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School Lesson Worth Studying

In Seattle’s public schools, the money follows the pupils. This open-market approach to public education rewards good schools and puts poor ones on notice to improve or risk diminished funding and ultimate closure. The results-oriented approach is the innovation of Supt. of Schools John Stanford, a retired Army general who took command three years ago. Stanford wants school principals to function like chief executive officers of businesses, satisfying the customers--the students and their parents. Yes, sir.

The new open-enrollment policy allows pupils to attend any school in the district, and it also puts pressure on schools--especially schools with small, low-achieving enrollments or skimpy curricula--to develop programs that attract and keep students. That places the onus on the principal and the staff to create an appealing environment; otherwise, they risk going out of business.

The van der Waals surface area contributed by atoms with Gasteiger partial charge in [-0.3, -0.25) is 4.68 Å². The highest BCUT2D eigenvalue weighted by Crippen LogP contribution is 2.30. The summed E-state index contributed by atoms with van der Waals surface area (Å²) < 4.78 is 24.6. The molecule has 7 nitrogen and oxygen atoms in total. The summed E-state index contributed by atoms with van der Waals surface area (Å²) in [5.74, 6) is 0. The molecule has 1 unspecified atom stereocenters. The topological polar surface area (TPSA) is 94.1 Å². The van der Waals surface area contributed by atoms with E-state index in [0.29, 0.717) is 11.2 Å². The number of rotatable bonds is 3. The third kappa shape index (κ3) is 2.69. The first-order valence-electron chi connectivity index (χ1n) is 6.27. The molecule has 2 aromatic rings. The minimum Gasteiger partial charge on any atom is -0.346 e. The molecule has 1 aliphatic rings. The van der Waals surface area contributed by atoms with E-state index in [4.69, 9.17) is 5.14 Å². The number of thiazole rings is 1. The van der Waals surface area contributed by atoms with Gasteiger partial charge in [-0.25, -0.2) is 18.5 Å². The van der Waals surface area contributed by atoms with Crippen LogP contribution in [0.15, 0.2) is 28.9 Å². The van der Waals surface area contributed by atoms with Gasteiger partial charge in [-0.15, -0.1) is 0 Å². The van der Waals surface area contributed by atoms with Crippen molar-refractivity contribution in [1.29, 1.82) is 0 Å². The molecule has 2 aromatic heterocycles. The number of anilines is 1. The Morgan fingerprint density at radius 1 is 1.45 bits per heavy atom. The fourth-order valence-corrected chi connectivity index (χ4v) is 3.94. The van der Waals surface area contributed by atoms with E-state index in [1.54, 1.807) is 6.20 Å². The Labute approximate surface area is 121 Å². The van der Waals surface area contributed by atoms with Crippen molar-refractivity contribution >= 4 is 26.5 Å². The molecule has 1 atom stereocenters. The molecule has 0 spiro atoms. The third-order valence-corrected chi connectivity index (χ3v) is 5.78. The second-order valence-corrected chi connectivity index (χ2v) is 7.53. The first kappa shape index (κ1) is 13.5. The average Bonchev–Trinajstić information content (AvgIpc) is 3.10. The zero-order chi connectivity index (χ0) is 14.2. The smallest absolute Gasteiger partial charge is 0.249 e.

The most popular schools can’t take every student who wishes to enroll. Preference is given to students who live in the neighborhood, have a sister or brother on campus or whose race would promote integration at the school. Unpopular schools face closure because of inadequate funding.

Per-pupil funding for each school is traditionally based on attendance, but Seattle’s weighted formula gives more money to schools with enrollments that have higher needs. For instance, a school gets more money for a student if he or she is low-achieving, speaks limited English or is poor or disabled. The harder the challenge, the greater the reward. That’s fair.

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In Los Angeles, the school district has already moved toward open enrollment and many parents shop around for the best campuses, counting on luck and persistence to get their kids into magnet schools, special programs or a better school in their neighborhood. More pupils could take advantage of this limited freedom if their families could afford to pay transportation costs to send them to a better school far from home.

Seattle’s open-market approach to public education would not work as smoothly in the Los Angeles district because of serious overcrowding, but any success is worth at least some consideration here and elsewhere in California.


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